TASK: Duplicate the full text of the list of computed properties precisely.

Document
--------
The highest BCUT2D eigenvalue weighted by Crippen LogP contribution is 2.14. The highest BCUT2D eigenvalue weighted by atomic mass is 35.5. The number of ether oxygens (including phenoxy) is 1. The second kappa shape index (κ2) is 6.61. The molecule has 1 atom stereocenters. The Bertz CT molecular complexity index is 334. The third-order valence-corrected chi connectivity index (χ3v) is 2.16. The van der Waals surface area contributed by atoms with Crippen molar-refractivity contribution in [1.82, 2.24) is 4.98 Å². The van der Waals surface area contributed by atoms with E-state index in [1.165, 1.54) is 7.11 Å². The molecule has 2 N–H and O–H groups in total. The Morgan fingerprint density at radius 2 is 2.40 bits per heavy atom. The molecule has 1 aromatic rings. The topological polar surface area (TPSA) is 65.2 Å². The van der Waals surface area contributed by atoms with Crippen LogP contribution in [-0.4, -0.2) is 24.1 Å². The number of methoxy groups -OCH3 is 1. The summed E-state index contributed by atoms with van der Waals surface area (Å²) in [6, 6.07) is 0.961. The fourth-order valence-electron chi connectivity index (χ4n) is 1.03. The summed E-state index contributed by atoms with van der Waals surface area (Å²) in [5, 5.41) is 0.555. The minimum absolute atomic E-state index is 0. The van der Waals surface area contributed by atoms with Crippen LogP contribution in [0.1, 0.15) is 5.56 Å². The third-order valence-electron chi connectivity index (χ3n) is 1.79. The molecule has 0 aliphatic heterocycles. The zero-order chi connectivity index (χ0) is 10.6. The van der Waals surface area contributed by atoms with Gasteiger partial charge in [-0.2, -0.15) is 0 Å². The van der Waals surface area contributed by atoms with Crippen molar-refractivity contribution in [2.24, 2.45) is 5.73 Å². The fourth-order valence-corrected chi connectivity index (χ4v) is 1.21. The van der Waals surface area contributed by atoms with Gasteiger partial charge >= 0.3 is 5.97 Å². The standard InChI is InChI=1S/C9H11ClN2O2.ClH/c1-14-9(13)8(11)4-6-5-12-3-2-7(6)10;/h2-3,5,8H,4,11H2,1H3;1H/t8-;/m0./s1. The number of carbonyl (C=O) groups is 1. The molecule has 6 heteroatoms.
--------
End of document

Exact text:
The highest BCUT2D eigenvalue weighted by Crippen LogP contribution is 2.14. The highest BCUT2D eigenvalue weighted by atomic mass is 35.5. The number of ether oxygens (including phenoxy) is 1. The second kappa shape index (κ2) is 6.61. The molecule has 1 atom stereocenters. The Bertz CT molecular complexity index is 334. The third-order valence-corrected chi connectivity index (χ3v) is 2.16. The van der Waals surface area contributed by atoms with Crippen molar-refractivity contribution in [1.82, 2.24) is 4.98 Å². The van der Waals surface area contributed by atoms with E-state index in [1.165, 1.54) is 7.11 Å². The molecule has 2 N–H and O–H groups in total. The Morgan fingerprint density at radius 2 is 2.40 bits per heavy atom. The molecule has 1 aromatic rings. The topological polar surface area (TPSA) is 65.2 Å². The van der Waals surface area contributed by atoms with Crippen LogP contribution in [-0.4, -0.2) is 24.1 Å². The number of methoxy groups -OCH3 is 1. The summed E-state index contributed by atoms with van der Waals surface area (Å²) in [6, 6.07) is 0.961. The fourth-order valence-electron chi connectivity index (χ4n) is 1.03. The summed E-state index contributed by atoms with van der Waals surface area (Å²) in [5, 5.41) is 0.555. The minimum absolute atomic E-state index is 0. The van der Waals surface area contributed by atoms with Crippen LogP contribution in [0.1, 0.15) is 5.56 Å². The third-order valence-electron chi connectivity index (χ3n) is 1.79. The molecule has 0 aliphatic heterocycles. The zero-order chi connectivity index (χ0) is 10.6. The van der Waals surface area contributed by atoms with Gasteiger partial charge in [-0.2, -0.15) is 0 Å². The van der Waals surface area contributed by atoms with Crippen molar-refractivity contribution in [2.24, 2.45) is 5.73 Å². The fourth-order valence-corrected chi connectivity index (χ4v) is 1.21. The van der Waals surface area contributed by atoms with Gasteiger partial charge >= 0.3 is 5.97 Å². The standard InChI is InChI=1S/C9H11ClN2O2.ClH/c1-14-9(13)8(11)4-6-5-12-3-2-7(6)10;/h2-3,5,8H,4,11H2,1H3;1H/t8-;/m0./s1. The number of carbonyl (C=O) groups is 1. The molecule has 6 heteroatoms.